There comes a point when you're sitting through a recent science fiction movie such as Total Recall
(but also Lockout
and the frighteningly painful In Time
come to mind) when the handsome young couple evade the most recent round of machine gun fire through the horizontal and vertical elevator complex as they jump off of buildings, cower under tables, and face massive stand-offs with numerous SWAT teams pointing machine guns at them from outside in the hover-car parking lot, and all you can think of is the eventual inevitable heat death of the universe, intergalactic burned out entropic debris (rocks, ash, the occasional bolt) floating apart into the infinite reaches of cold silent space, whereas in 2012, on the burnt-out drought-ridden post-Dark Knight blockbuster-wannabe tail-end of the summer, one gets one's afternoon of one's short short life uselessly distracted by only partially explained movement on a screen with Colin Farrell's character Douglas Quaid not knowing what the hell he's doing in this ersatz Blade Runner
multi-ethnic cityscape, saying things like "If I'm not me, then who the hell am I?" and "Everyone seems to know me but me" (even though he incongruously possesses a kick-ass secret agent skillset such as the ability to quickly bloodlessly PG-13 kill a roomful of anonymous jackbooted riot police masked goons, fly jet-cars, and evade a comely Kate Beckinsale (alias Lori Quaid) who made me giggle with every appearance she makes as the angry villainess (she gets lots of screentime since she's married to the director Len Wiseman, and, really, who can blame him?)), but Douglas doesn't remember his earlier savior-of-the-dystopia self, which makes the whole movie rudderless and confused even as it provides another example of unearned heroism for 16 year old guys in the audience to emulate, so I brood upon the implausibility of the planetary subway (known as the Fall, with the OWS-esque Resistance chanting "The Fall enslaves us all") as it drops through the earth's molten core for a Chunnel-esque commute between the only two living spaces on earth, the Colony (slum Australia) and the United Federation of Britain (the rest made uninhabitable by global chemical warfare (or at least you have to wear a gas mask)), as the screenwriter Kurt Wimmer makes half-hearted jabs at the fascist tendencies of the Bush administration for using color codes to ratchet up the populace's fears of "terrorists" as the corrupt pseudo-Republican politician Cohaagen (Bryan Cranston) pulls out a knife (?!) for some late-inning mano-a-mano hand-to-hand combat backlit by explosions, rain, burning, crackling, CGI machinery, and phalanxes of I, Robot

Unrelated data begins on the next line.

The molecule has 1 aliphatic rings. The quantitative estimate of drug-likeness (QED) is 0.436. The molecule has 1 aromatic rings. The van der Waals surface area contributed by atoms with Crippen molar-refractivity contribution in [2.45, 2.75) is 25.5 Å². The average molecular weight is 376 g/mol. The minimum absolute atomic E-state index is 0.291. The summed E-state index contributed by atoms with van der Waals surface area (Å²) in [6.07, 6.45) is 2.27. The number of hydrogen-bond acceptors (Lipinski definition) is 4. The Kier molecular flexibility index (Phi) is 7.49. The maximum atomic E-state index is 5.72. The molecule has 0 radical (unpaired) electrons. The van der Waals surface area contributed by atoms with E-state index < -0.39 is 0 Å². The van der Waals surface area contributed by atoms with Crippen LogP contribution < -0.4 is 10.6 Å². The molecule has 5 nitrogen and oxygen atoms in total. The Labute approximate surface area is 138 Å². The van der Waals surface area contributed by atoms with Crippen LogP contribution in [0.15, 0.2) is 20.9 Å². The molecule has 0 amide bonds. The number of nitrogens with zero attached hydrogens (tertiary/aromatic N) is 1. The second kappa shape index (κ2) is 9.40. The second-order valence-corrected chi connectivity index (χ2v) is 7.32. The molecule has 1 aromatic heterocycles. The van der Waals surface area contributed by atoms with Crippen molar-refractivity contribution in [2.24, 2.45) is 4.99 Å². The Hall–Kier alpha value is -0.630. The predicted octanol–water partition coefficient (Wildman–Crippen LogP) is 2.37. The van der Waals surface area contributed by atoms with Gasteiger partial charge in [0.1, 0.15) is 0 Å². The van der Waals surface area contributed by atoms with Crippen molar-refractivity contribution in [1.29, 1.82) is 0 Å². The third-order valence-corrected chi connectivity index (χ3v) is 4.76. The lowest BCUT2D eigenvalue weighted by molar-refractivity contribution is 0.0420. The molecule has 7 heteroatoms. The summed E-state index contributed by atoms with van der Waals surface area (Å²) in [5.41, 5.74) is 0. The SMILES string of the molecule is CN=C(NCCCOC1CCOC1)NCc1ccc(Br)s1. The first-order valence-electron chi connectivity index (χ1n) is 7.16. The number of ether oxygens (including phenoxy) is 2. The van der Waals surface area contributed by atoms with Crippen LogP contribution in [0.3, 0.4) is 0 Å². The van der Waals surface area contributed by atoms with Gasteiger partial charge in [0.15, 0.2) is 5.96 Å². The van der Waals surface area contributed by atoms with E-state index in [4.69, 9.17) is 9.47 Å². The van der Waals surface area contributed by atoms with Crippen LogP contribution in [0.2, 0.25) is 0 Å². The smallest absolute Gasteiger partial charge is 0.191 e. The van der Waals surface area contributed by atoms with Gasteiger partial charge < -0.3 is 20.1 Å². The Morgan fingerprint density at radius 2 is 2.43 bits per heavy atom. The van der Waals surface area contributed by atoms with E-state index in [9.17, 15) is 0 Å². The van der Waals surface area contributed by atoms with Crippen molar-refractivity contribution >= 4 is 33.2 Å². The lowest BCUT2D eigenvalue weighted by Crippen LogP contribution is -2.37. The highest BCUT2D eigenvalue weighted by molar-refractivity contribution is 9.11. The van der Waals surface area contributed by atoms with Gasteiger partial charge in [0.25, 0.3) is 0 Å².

-esque policebots looking on since no one can seem to find a killcode to turn them off (with Melina (a confused
Jessica Biel) firing indiscriminately at most everyone from her hovering policeship) in this remake of a 1990 Arnold Schwarzenegger vehicle that at least had the anti-commercial daring to suggest that the entire movie was an illusion brought on by a clinic that sold artificial memories--no, no such luck now 22 unenlightened years later since the craven suits at Sony Pictures determined that we're clearly incapable of taking in such ambiguity; no, wait, Douglas has passed out again and we can see a Rekall advertisement on a building in the distance, and perhaps it's all a paranoid dissociative psychotic break--something we movie viewers badly need, bored by so many futuristically derivative instigations of excitement.
Stately plump Colin Farrell jumped from the fireball, bearing a bowl of lather on which a blaster laser gun and a razor lay crossed. He held the bowl aloft and intoned:
--Introibo ad altare Dei.
Thanks for the link on Movie City News.
Thanks, Jason and alleyandthemovies. One other note: the flying car chase scene strongly resembles the one in The Fifth Element.
Thanks, Dan O. I was mostly bothered by the movie's attention-deficit pacing.
Does anyone know if this idea was put in the script, and just not developed?